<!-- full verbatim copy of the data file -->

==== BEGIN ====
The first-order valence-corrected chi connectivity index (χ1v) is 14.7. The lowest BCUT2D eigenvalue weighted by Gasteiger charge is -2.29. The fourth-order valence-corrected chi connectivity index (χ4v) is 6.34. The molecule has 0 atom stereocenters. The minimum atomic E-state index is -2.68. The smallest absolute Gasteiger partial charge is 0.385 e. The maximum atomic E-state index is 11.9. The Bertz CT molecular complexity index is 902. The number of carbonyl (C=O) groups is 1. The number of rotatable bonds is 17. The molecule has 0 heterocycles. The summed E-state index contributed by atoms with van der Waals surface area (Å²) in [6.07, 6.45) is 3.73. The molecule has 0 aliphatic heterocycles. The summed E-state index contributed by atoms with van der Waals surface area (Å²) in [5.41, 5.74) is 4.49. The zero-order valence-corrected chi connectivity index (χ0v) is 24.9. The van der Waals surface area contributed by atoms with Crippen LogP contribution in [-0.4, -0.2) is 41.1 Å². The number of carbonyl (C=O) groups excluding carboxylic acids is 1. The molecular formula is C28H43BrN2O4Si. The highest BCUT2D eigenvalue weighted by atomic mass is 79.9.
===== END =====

The first-order valence-corrected chi connectivity index (χ1v) is 14.7. The lowest BCUT2D eigenvalue weighted by Gasteiger charge is -2.29. The fourth-order valence-corrected chi connectivity index (χ4v) is 6.34. The molecule has 0 atom stereocenters. The minimum atomic E-state index is -2.68. The smallest absolute Gasteiger partial charge is 0.385 e. The maximum atomic E-state index is 11.9. The Bertz CT molecular complexity index is 902. The number of carbonyl (C=O) groups is 1. The number of rotatable bonds is 17. The molecule has 0 heterocycles. The summed E-state index contributed by atoms with van der Waals surface area (Å²) in [6.07, 6.45) is 3.73. The molecule has 0 aliphatic heterocycles. The summed E-state index contributed by atoms with van der Waals surface area (Å²) in [5.41, 5.74) is 4.49. The zero-order valence-corrected chi connectivity index (χ0v) is 24.9. The van der Waals surface area contributed by atoms with Crippen LogP contribution in [-0.4, -0.2) is 41.1 Å². The number of carbonyl (C=O) groups excluding carboxylic acids is 1. The molecular formula is C28H43BrN2O4Si. The highest BCUT2D eigenvalue weighted by atomic mass is 79.9.